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Meaning of “drama” in the English Dictionary

"drama" in British English

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dramanoun

uk   /ˈdrɑː.mə/ us   /ˈdræm.ə/
  • drama noun (THEATRE)

B1 [C or U] a play in a theatre or on television or radio, or plays and acting generally: She's starred in several TV dramas. He's the drama critic for the Times. She studied English and drama at college.
used in expressions that refer to the type of play or film: a courtroom drama a historical drama

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  • drama noun (EXCITEMENT)

B1 [C] an event or situation, especially an unexpected one, in which there is worry or excitement and usually a lot of action: We had a little drama last night when the oil in the pan caught fire.
[U] the excitement and energy that is created by a lot of action and arguments: As a lawyer, he enjoyed the drama of the courtroom.

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(Definition of drama from the Cambridge Advanced Learner’s Dictionary & Thesaurus © Cambridge University Press)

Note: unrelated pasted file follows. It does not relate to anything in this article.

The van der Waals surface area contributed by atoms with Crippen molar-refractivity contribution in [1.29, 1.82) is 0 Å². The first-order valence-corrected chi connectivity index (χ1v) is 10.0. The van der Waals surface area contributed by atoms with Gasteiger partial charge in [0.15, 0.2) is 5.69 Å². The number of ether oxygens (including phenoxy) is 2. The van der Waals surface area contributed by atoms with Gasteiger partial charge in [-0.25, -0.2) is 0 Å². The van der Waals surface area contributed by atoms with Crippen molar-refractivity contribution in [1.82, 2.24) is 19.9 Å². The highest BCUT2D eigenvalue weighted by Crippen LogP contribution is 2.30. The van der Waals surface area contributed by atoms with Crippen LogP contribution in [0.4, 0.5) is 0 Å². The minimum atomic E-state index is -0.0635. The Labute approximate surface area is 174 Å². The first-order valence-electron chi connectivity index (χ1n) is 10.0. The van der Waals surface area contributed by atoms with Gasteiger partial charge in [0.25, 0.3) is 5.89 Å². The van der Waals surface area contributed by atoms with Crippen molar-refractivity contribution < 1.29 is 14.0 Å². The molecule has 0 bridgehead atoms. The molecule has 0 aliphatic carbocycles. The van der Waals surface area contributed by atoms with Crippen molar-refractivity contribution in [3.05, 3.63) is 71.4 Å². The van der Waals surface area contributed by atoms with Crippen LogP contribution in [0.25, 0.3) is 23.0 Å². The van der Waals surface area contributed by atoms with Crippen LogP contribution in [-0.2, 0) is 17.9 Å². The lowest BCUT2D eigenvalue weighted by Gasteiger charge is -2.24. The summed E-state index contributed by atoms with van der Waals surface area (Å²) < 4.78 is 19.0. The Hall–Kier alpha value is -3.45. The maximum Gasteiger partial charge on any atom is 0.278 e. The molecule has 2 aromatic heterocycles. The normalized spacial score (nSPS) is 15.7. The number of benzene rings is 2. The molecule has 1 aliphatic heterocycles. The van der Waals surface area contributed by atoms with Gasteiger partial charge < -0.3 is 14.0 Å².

"drama" in American English

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dramanoun

us   /ˈdrɑ·mə, ˈdræm·ə/
  • drama noun (THEATER)

[C/U] a play, esp. a serious one, written to be performed by actors, the writing of plays, or the art of showing plays: [C] She’s been in several television dramas. [U] Arthur Miller, a master of drama, wroteDeath of a Salesman.”
  • drama noun (EXCITEMENT)

[U] excitement and strong interest produced by an unexpected or surprising event or situation: Watching on television was not the same as experiencing the drama of the event in person.
(Definition of drama from the Cambridge Academic Content Dictionary © Cambridge University Press)
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“drama” in British English

“drama” in American English

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